Game 3: 2013-2014 NBA Season

2-1 (1-1 road)
Series 0-0
0-2 (0-1 home)
November 5th 2013
Pepsi Center – Denver, CO
7:00 PM MT
Altitude TV / 950 AM
Tony Parker PG Ty Lawson
Danny Green SG Randy Foye
Kawhi Leonard SF Jordan Hamilton
Tim Duncan PF Kenneth Faried
Tiago Splitter C JaVale McGee
Pounding the Rock Blogs You’re here!
None Injuries Wilson Chandler (hamstring) is questionable, Anthony Randolph (ankle) is questionable, Kenneth Faried (bruised back) is questionable, Danilo Gallinari (knee) is out, good offense (execution) is questionable
Spurs hold an all-time 101-64 record over the Nuggets Stat Nuggets look to avoid consecutive 0-3 starts

On the morning of October 30th, 2013, Ty Lawson groggily awakened and discovered his Lamborghini Murcielago of an offense transformed into a Canyonero.

Despite being in full possession of his own faculties, Lawson finds his team hideously mutated into some form of unmentionable vermin. Lacking the frenetic, run-run-run pace of last season, Lawson's Nuggets instead seem themselves more comfortable settling under the 100-point couch.

Of no concern is the why of this change into something nearly unrecognizable, as it is immaterial; the Nuggets cannot go back to the way they were. The story of this season so far is simply the absurdity of the change itself, and how the Nuggets as constructed will deal with it going forward.

Gone is the driving desire to throw the ball downcourt as quickly as possible, to find outlet passes that look more like bombs to wideouts in the NFL than basketball passes. In its place is a coldly calculative, half-court haridan, seemingly designed to frustrate fans expecting the high-flying Nuggets of the last decade. The Nuggets are struggling to find themselves and how all their pieces work together in this new phase of existence. Brian Shaw, concerned as Grete, is trying to determine what best will aid the fledgling existence of the new, ugly creature that is the 2013 Denver Nuggets. He will do it again tonight without Danilo Gallinari, and likely without Wilson Chandler and Anthony Randolph.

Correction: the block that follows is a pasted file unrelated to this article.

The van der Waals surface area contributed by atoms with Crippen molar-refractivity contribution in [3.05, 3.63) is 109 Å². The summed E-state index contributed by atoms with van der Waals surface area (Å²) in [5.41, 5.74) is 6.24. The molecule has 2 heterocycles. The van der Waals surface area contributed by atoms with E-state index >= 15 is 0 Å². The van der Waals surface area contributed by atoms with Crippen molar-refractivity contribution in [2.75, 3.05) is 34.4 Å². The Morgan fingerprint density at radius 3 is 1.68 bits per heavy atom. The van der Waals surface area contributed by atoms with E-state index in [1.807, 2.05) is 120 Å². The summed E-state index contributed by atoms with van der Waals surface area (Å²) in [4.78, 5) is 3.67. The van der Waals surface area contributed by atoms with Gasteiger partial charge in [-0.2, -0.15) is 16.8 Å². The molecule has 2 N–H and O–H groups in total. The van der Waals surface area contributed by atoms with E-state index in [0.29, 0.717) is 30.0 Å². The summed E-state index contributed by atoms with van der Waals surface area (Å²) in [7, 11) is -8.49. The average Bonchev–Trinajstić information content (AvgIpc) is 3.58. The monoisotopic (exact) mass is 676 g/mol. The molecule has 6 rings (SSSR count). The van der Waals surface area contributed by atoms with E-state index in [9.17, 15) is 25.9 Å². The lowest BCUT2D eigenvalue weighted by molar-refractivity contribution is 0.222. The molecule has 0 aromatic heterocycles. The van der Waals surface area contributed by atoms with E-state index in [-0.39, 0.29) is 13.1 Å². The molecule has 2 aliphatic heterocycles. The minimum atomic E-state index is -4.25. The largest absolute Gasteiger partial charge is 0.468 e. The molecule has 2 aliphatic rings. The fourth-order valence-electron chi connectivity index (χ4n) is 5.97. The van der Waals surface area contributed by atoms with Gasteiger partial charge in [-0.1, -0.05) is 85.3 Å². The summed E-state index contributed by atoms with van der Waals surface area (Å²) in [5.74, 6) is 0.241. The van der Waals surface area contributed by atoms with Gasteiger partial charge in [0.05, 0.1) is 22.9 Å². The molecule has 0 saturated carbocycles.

There have been Satori of the Nuggets new existence. At times in the preseason and in flashes during the last 2 games, they have been able to stifle offenses, and the athleticism of their frontcourt creates a multitude of opportunities on the glass. Yet we have not seen a complete game from this team, in which they execute on both ends of the court to create a true picture of this new, indeterminate beast. Tonight I expect the Nuggets to compete hard on the strengths of Kenneth Faried and Ty Lawson, given that perhaps the best way to deal with the shambling abomination of the Spurs is with physicality and athleticism. I expect JaVale McGee to put up a decent game against Tiago Splitter but it's just as likely that he gets suckered into dumb fouls and/or winded by the 3rd quarter. Shaw's kept a short leash on JaVale so far – but his length could be critical in defending Tim Duncan.

Even with the nagging injury curse still haunting the Nuggets, the San Antonio Spurs should be an excellent test for this young team. As Spurs head coach Gregg Popovich’s phylactery (or horcrux) has not yet been located and destroyed, their unholy ability to remain competitive persists despite the relative decomposition of their big three. Manu Ginobili and Tim Duncan have shown signs of rot, but can still beat you to death with their stumps if they need to. Like some sort of Dorian Gray, Tony Parker seems somehow immune to the effects of aging, and is as quick and crafty as ever.

From what I have seen so far, I do not expect the Nuggets to win this game. The Spurs are simply one of the most well-coached, fundamentally sound, consistent teams of the last 20 years, marching in phalanx-like lockstep to a playoff berth season in and out. Their identity is firm and consistent as a boring team, so boring at times that they lull you to sleep and then smother you with a soft down pillow of corner threes and Tim Duncan bankshots, to say nothing of the thousand cuts administered by the lime-laced rusty knife that is Manu Ginobili. They will frustrate the Nuggets this season like they did in the early Carmelo Anthony years, where the Nuggets were still determining how they would utilize Karl’s focus on speed and fast play with their roster, and the Spurs simply showed up and rolled the Nuggets with few exceptions.

The Nuggets will continue their metamorphosis, to find their new identity as a half court team, and determine if they're simply going to roll over and die or become a creature of worth with the current roster. It will be a painful process, to be sure, but a necessary one.